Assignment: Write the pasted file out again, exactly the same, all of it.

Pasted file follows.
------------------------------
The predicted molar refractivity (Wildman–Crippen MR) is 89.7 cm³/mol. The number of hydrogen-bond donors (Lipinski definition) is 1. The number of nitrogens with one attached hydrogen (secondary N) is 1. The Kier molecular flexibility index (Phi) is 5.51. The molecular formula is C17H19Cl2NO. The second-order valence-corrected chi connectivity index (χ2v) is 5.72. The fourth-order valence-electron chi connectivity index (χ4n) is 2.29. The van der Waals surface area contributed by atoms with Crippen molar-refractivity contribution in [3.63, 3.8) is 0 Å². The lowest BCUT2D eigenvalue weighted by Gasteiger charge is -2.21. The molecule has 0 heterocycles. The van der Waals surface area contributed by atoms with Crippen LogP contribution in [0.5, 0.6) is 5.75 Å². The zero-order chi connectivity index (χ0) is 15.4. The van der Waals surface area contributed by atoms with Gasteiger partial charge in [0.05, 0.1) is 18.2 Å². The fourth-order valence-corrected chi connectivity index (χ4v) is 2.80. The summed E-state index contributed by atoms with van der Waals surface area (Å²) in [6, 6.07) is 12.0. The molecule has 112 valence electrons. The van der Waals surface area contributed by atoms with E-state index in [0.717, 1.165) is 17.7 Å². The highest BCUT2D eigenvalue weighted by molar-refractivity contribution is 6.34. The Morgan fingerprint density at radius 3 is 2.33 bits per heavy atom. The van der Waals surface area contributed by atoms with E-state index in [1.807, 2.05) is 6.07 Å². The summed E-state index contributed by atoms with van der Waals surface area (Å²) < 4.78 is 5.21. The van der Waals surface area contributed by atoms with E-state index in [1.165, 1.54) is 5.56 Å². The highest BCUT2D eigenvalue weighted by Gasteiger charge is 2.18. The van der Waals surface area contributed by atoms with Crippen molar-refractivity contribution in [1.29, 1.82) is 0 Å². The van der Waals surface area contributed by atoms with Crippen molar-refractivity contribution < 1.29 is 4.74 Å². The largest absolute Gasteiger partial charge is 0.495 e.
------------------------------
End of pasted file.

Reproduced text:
The predicted molar refractivity (Wildman–Crippen MR) is 89.7 cm³/mol. The number of hydrogen-bond donors (Lipinski definition) is 1. The number of nitrogens with one attached hydrogen (secondary N) is 1. The Kier molecular flexibility index (Phi) is 5.51. The molecular formula is C17H19Cl2NO. The second-order valence-corrected chi connectivity index (χ2v) is 5.72. The fourth-order valence-electron chi connectivity index (χ4n) is 2.29. The van der Waals surface area contributed by atoms with Crippen molar-refractivity contribution in [3.63, 3.8) is 0 Å². The lowest BCUT2D eigenvalue weighted by Gasteiger charge is -2.21. The molecule has 0 heterocycles. The van der Waals surface area contributed by atoms with Crippen LogP contribution in [0.5, 0.6) is 5.75 Å². The zero-order chi connectivity index (χ0) is 15.4. The van der Waals surface area contributed by atoms with Gasteiger partial charge in [0.05, 0.1) is 18.2 Å². The fourth-order valence-corrected chi connectivity index (χ4v) is 2.80. The summed E-state index contributed by atoms with van der Waals surface area (Å²) in [6, 6.07) is 12.0. The molecule has 112 valence electrons. The van der Waals surface area contributed by atoms with E-state index in [0.717, 1.165) is 17.7 Å². The highest BCUT2D eigenvalue weighted by molar-refractivity contribution is 6.34. The Morgan fingerprint density at radius 3 is 2.33 bits per heavy atom. The van der Waals surface area contributed by atoms with E-state index in [1.807, 2.05) is 6.07 Å². The summed E-state index contributed by atoms with van der Waals surface area (Å²) < 4.78 is 5.21. The van der Waals surface area contributed by atoms with E-state index in [1.165, 1.54) is 5.56 Å². The highest BCUT2D eigenvalue weighted by Gasteiger charge is 2.18. The van der Waals surface area contributed by atoms with Crippen molar-refractivity contribution in [1.29, 1.82) is 0 Å². The van der Waals surface area contributed by atoms with Crippen molar-refractivity contribution < 1.29 is 4.74 Å². The largest absolute Gasteiger partial charge is 0.495 e.